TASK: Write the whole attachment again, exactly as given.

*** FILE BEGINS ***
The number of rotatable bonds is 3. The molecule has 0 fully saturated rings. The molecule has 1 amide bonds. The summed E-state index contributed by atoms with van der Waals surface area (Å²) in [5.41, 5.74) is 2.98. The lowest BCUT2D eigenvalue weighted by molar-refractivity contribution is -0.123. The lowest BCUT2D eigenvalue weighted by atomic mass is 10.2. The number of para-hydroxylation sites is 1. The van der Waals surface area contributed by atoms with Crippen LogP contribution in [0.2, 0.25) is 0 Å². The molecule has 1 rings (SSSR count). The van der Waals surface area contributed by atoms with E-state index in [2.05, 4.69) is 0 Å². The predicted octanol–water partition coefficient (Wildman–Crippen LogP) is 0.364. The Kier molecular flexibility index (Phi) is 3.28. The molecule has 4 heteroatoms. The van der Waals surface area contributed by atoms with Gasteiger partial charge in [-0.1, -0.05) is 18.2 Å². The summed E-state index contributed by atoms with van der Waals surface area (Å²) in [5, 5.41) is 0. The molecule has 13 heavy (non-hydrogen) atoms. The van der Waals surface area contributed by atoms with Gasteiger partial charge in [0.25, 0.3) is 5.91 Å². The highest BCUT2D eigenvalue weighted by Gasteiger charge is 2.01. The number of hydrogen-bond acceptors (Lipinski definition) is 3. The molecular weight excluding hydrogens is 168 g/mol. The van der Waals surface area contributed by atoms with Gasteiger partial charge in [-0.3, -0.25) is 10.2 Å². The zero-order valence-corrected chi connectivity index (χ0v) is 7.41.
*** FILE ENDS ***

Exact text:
The number of rotatable bonds is 3. The molecule has 0 fully saturated rings. The molecule has 1 amide bonds. The summed E-state index contributed by atoms with van der Waals surface area (Å²) in [5.41, 5.74) is 2.98. The lowest BCUT2D eigenvalue weighted by molar-refractivity contribution is -0.123. The lowest BCUT2D eigenvalue weighted by atomic mass is 10.2. The number of para-hydroxylation sites is 1. The van der Waals surface area contributed by atoms with Crippen LogP contribution in [0.2, 0.25) is 0 Å². The molecule has 1 rings (SSSR count). The van der Waals surface area contributed by atoms with E-state index in [2.05, 4.69) is 0 Å². The predicted octanol–water partition coefficient (Wildman–Crippen LogP) is 0.364. The Kier molecular flexibility index (Phi) is 3.28. The molecule has 4 heteroatoms. The van der Waals surface area contributed by atoms with Gasteiger partial charge in [-0.1, -0.05) is 18.2 Å². The summed E-state index contributed by atoms with van der Waals surface area (Å²) in [5, 5.41) is 0. The molecule has 13 heavy (non-hydrogen) atoms. The van der Waals surface area contributed by atoms with Gasteiger partial charge in [0.25, 0.3) is 5.91 Å². The highest BCUT2D eigenvalue weighted by Gasteiger charge is 2.01. The number of hydrogen-bond acceptors (Lipinski definition) is 3. The molecular weight excluding hydrogens is 168 g/mol. The van der Waals surface area contributed by atoms with Gasteiger partial charge in [-0.3, -0.25) is 10.2 Å². The zero-order valence-corrected chi connectivity index (χ0v) is 7.41.